Throughout much of the world there is growing resistance to the severe harm that has resulted from the neoliberal policies of the past generation. Latin America has progressed farthest in overthrowing this harsh regime, in recent years largely freeing itself from the grip of Western imperial domination for the first time and beginning to confront some of its severe internal problems, though many remain, as revealed recently by the mass protests in Brazil. These protests are joined by many others throughout the world, responding to local attacks on elementary rights and sometimes challenging dominant institutions and seeking to develop alternatives, escaping their fetters. They join in the effort to “realize hope,” to build a better world, to develop structures and relationships that are essential to overcoming class, gender, racial, power, and other hierarchies that relegate the many to subordination and that allow the few to dominate. But how should these hopes be realized? That question has to be posed clearly, and answered to the extent that we can.
The task is fraught with risk. One can envision too much and in so doing exceed what anyone can now reasonably assert, an act of hubris that might close off rather than enrich creative initiatives and, even worse, usurp the rightful role of future citizens in determining their own lives and relations. However well-motivated, such blueprinting would threaten coercion rather than facilitate liberation.
Alternatively, one can praise values we all share but say too little about how they might be actualized and about the kinds of institutional features that would allow people to manage their own lives with dignity, solidarity, and equity. Realizing Hope, and I am now referring to the book, not the endeavor, carefully navigates this minefield of possible dangers. It aims to provide a worthy and viable vision that is much needed in the current climate of resistance, one that can inform, inspire, and generate shared programs without going beyond what we can sensibly envision and crossing the line to authoritarian prescription. It investigates a wide range of issues, including economy and polity, kinship and culture, international relations and ecology, and even journalism, science, and education, among other topics. It seeks to provide an outline for a wide-ranging exploration of long-term aims of resistance that will provide essential tools for movements seeking to bend the arc of history towards justice, to adapt Martin Luther King’s famous phrase.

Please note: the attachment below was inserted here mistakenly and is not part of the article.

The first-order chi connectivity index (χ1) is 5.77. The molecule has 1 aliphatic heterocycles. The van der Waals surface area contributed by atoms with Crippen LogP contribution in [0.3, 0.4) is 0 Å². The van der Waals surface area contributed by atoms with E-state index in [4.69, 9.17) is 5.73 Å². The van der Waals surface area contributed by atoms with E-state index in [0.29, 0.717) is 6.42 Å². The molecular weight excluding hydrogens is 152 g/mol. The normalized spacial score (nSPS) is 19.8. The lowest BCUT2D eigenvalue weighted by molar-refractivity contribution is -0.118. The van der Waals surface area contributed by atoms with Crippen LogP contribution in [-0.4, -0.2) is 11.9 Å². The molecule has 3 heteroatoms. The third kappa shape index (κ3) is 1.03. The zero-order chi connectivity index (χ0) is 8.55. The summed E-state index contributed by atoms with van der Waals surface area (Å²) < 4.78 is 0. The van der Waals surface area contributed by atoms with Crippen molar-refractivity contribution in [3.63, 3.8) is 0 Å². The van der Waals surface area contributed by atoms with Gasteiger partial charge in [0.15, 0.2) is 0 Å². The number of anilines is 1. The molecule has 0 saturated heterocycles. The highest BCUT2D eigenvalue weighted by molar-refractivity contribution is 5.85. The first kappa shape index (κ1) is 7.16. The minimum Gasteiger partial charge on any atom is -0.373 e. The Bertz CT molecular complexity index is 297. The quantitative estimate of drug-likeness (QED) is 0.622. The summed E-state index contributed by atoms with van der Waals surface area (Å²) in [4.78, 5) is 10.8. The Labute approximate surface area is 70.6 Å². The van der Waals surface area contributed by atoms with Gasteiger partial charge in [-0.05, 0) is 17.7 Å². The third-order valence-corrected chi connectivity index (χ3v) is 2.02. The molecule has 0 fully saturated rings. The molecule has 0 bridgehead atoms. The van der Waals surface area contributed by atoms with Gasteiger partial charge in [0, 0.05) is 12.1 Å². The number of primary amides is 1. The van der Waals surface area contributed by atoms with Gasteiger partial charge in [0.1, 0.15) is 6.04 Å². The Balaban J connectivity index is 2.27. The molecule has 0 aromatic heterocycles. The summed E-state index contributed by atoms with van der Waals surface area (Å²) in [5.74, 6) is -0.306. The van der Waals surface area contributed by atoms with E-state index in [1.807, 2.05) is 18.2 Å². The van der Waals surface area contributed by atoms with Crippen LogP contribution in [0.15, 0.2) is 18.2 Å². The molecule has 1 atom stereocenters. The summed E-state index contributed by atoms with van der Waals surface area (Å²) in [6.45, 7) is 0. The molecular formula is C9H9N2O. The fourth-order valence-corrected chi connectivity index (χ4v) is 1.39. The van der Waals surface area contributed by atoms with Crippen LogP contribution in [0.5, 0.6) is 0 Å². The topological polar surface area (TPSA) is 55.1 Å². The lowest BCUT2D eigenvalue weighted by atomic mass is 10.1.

It is surely necessary to resist oppression and pursue liberation — and also to advance towards realizing hope by gaining clarity about our objectives and constructing paths to attain them.